One of the most beloved children’s stories of the last century-and-a half is Alice in Wonderland, published in 1865. The author was a thirty-year old scholar at Christ Church College at Oxford. He is probably one of the least likely persons to have written such a perennially favorite fantasy.
Lewis Carroll, whose given name was Charles Lutwidge Dodgson, was a professor of mathematics, a brilliant logician, a master of algebra and geometry, as well as an inventor, and a philosopher. He excelled in puzzle-making, and created ‘syzygies’, puzzles of logic and word play. His facility with words made him a natural author of a dozen books on mathematics and mathematical thinking; it also inspired him to write poetry and satire.
His life was challenging. He suffered from chronic migraines, originally diagnosed as epilepsy. He had a life-long stammer, deafness in one ear, and what is now thought to be ADHD. His interest in science caused him to obtain a microscope, through which he watched organisms travel on his slides at ‘railway’ speed. That may also have led to his interest in photography, which he considered making his profession. His well-known portrait photographs of such notable figures as Alfred Lord Tennyson caused him to consider opening a studio and giving up the teaching of mathematics.
On July 4, 1862, during a Thames River outing he first related his ‘story’ to the young daughters of Henry Liddell, Dean of Christ Church College. Alice and her sisters Lorina and Edith were entranced by the tale, and Alice is reputed to have asked him to write it down for her. He eventually did, and presented her with a manuscript in November of 1864. Since its general publication the following year it has never been out-of-print.
This weekend The Garfield Center for the Arts at the Prince Theater will be presenting Alice in Wonderland by the 2018 Playmakers. These 36 young thespians-in-training, led by an incredibly talented staff of directors, coaches, and assistants, have been working for four weeks, not only learning lines but also the mechanics of every aspect of theater production. They have had a hand in set design and creation, costume making, make-up application, and choreography. Their ongoing education in stagecraft really does allow them to participate in every part of their production.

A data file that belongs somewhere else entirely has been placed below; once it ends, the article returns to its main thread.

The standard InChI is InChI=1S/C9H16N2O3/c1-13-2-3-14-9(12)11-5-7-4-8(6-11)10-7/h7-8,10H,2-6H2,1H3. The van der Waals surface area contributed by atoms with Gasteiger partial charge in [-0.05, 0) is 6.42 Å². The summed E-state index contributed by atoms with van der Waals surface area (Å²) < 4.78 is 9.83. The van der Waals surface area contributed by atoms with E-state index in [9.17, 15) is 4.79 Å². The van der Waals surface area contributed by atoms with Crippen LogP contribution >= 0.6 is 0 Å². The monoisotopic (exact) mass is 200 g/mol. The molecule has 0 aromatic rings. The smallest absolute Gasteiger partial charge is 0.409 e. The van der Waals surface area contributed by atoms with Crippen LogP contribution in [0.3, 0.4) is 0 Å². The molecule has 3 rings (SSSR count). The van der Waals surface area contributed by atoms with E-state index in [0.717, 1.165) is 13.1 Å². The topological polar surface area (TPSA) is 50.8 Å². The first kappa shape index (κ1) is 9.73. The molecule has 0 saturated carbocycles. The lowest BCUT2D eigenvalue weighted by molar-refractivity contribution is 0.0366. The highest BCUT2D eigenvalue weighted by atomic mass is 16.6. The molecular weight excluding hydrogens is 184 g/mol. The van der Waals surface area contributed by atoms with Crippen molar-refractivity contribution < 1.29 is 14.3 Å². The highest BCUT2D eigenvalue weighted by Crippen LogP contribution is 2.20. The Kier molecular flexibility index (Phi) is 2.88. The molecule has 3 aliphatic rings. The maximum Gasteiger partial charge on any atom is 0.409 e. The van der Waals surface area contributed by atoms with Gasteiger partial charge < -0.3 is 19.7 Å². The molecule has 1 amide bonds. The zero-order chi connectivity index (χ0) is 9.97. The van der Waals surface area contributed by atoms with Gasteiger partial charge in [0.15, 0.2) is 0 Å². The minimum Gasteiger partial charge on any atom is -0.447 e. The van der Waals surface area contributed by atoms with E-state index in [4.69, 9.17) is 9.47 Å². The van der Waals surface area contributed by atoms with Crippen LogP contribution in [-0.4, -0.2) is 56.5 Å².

Playmakers is a massive undertaking. The players themselves range in age from 8-15, and some of the assistants are as young as 16. There is as much choreography in leading this diverse group as there is in what you will see on the stage by the actors themselves. I have watched in awe and admiration as the ‘organized chaos’ has morphed into a credible theatrical experience. I suspect that the leaders – Tess Hogans, Catherine Bushby, and Bryan Betley – sleep very well at night, their patience and energy totally drained by the end of each day.
Many of the younger players are having their first experience of theater, while some of the older ones have been participants for many years. The assistants are very familiar with the process, some of them having only ‘aged out’ of the acting program since last summer. Their enthusiasm for the theater is contagious, and their young charges have caught it.
Lewis Carroll wrote his children’s books to entertain and delight children rather than to teach them the moral lessons that were the purpose for the other books that were published and marketed for children at that time. An annotated edition of Alice in Wonderland will introduce adult readers to a great many ‘hidden’ aspects of the story and its characters, but for the sheer entertainment of it, I hope you will visit the Garfield this weekend. Performances Friday and Saturday evenings at 7 and a Sunday matinee at 3 are all free, so treat your inner child and your children and grandchildren to a delightful theater experience.
Alice in Wonderland is sponsored by the United Way of Kent County, The Clifton Foundation, PNC Bank and The Foundation for Tomorrow. The Garfield Center for the Arts is located at 210 High Street in Chestertown and can be reached by calling the box office at 410-810-2060 or by email at email@example.com.